July 12, 2015

Burger Bar, San Francisco…you need a pre-recession budget but don’t expect to be blown away

There seems to be no food more popular nowadays than the once-humble hamburger, practically every upscale restaurant has a burger these days. Burger Bar offers several different types of beef, in addition to lamb, turkey, seafood and veggie burgers, with a variety of toppings from garden, farm, ocean and more and a variety of breads, all of it to be mixed and matched in endless do-it-yourself variety. Among the beef types is American-style Kobe, or Wagyu beef.

I had the American Kobe beef burger. I don’t really care what you call the beef, as long as it tastes great.  Kobe, the steak-lovers Holy Grail becomes less relevant in a ground burger patty. While the pate is thick and tightly packed, juicy but not dripping and has a very good overall flavour, it has nothing on any other gourmet burgers. I guess the Kobe label is just a marketing tool employed to justify a high price.

Try it, if you have a pre-recession budget but don’t expect to be blown away . This is the true truth as I say it as it is…

burger bar american kobe beef burger

burger bar

July 11, 2015

Restoran Yap Hup Kee, Kuala Lumpur…good, but not THAT good

For the hungry eyes, you can go to Restoran Yap Hup Kee and ogle your food porn….the many items of yong tau foo on display. Literal meaning of Yong Tau foo is “stuffed bean curd” although you will actually see other items apart from bean curd, stuffed with a meat paste of either fish or pork.  Anything that’s freshly fried cannot go wrong. However, the dumplings were good but not mind blowing.

Carb-rich chee cheong fun is actually steamed rice roll. I absolutely loved the silky smooth and feather-like texture of these rolls here and nothing beats a good sauce. Sweet sauce chee cheong fun topped with “har mai”(dried shrimps). The crispy (minced) dried shrimps added the necessary fragrant aroma to the dish and elevate it to another level. Opt for the robust but not spicy curry gravy version if you are a curry lover.

Parking there is a nightmare. Endless driving around the numerous lots to find a spot, to no success, I almost had to call yong tau foo day quits without even leaving the car…until I hatched the idea of parking in a nearby hotel.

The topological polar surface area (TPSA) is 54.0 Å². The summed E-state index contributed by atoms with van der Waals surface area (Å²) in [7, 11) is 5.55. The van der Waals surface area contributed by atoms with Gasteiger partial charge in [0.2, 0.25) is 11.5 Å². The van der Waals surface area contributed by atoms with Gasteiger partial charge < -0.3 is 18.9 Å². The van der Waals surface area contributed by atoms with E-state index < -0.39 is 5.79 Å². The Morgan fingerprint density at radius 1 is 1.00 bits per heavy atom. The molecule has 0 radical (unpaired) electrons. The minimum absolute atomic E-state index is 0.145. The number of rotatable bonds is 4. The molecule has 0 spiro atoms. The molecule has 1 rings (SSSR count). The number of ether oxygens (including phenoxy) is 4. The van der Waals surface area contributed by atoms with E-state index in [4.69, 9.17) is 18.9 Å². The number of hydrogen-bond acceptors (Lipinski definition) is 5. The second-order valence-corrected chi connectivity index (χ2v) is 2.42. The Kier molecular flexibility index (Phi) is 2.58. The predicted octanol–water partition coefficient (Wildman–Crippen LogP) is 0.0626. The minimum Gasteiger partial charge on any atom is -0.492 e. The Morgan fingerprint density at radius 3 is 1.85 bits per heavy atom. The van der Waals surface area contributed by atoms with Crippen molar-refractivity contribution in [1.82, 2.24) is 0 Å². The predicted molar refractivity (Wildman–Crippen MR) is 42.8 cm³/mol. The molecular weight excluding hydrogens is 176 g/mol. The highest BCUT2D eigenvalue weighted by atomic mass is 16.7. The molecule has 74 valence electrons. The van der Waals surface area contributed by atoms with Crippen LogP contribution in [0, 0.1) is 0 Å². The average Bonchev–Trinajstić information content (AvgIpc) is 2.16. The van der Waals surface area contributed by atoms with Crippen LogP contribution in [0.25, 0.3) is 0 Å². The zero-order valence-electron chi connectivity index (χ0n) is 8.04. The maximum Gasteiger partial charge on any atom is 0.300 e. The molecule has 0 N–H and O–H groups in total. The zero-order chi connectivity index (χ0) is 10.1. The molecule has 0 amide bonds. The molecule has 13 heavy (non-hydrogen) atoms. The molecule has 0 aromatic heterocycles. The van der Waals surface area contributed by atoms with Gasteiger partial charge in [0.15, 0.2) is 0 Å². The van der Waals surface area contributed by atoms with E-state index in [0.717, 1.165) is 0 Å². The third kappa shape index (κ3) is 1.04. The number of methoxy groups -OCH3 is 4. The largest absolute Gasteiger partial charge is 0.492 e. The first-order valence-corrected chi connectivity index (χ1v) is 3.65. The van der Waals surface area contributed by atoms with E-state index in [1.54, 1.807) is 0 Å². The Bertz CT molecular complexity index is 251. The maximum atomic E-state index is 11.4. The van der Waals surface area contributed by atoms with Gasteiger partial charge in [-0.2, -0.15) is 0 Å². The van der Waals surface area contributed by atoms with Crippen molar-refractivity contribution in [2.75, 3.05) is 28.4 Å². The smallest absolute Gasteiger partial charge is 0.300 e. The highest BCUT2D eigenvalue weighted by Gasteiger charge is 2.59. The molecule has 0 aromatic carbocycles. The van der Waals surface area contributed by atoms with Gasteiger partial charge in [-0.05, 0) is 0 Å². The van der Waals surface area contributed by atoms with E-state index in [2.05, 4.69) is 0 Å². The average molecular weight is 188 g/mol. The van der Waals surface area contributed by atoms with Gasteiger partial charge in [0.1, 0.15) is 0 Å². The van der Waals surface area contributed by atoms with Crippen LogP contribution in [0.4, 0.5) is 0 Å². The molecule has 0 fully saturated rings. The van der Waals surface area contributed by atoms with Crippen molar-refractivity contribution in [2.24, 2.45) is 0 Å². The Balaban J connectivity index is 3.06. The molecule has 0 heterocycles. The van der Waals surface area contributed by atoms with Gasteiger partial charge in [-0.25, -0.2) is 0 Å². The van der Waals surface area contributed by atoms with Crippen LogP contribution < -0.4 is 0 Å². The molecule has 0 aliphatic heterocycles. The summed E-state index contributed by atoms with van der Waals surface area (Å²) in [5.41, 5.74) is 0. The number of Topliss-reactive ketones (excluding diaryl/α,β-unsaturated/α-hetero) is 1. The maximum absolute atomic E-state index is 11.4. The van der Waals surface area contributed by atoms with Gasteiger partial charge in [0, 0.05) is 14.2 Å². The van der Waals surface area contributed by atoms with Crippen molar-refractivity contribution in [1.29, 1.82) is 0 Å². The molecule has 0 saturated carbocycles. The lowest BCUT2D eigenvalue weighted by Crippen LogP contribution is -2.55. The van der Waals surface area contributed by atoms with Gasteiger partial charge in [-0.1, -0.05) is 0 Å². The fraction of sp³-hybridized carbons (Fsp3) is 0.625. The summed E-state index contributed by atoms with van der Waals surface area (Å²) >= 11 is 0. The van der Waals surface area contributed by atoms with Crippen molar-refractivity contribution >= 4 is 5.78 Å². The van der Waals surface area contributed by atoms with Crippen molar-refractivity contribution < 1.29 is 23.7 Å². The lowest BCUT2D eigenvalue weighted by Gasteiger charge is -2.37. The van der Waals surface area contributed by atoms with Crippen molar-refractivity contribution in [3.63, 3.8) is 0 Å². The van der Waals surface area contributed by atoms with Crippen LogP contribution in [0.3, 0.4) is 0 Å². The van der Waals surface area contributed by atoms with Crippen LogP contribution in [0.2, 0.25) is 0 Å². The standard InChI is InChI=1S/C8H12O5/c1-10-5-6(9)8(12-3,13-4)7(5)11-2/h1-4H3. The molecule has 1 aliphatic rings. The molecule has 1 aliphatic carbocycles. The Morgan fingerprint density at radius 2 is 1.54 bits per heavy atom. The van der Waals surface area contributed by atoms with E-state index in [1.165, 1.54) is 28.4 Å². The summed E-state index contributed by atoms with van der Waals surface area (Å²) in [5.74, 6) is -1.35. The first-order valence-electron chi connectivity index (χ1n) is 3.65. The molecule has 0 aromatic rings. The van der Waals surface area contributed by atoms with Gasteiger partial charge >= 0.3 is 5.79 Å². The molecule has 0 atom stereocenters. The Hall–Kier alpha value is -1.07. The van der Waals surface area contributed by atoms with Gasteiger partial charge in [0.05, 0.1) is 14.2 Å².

The food was good, but not THAT good. This is the true truth as I say it as it is…

yap hup kee kl2

yap hup kee KL1

July 7, 2015

Combat Durian, Singapore…Mau Sang Wang reigns supreme but you need to identify the real McCoy

Ahhhhh, it’s that time of the year again. The quest is on again for the delicacy that looks like a cross between a hedgehog and a hand grenade, with an odor that has been likened to rotten meat which caused it to be banned in hotels and public transportation in Singapore. Though I am not a hardcore, I, too, am into this whole durian eating business. So I headed to Balestier for some durian love.

The place is a semi permanent set up with plenty of tables and chairs. There’s quite a big selection of durians, from Mau Sang Wang and King of Kings, to the more common Red Prawn, you can pick you choose. So what is the fuss about the Mao Sang Wang (loosely translated : mountain cat or musang king in Malay), which is priced higher than the rest? It’s rich and creamy – almost buttery – small seeds and the slightly bitter sweet after taste lingers long in your mouth.

While there is no question about the Mao Shan Wang’s allure, identifying the real McCoy may sometimes be challenging. I asked for three Mau Sang Wang but the bloke at Combat Durian blatantly took one from the basket with the Mau Sang Wang sign and two from the other basket with the sign which reads King of Kings. When I enquired, he told me it’s the same and there’s no difference in price. There is a distinct difference in the two – the Mau Sang Wang reigns supreme and the other pales in comparison, but as at all durian stalls, once open considered sold.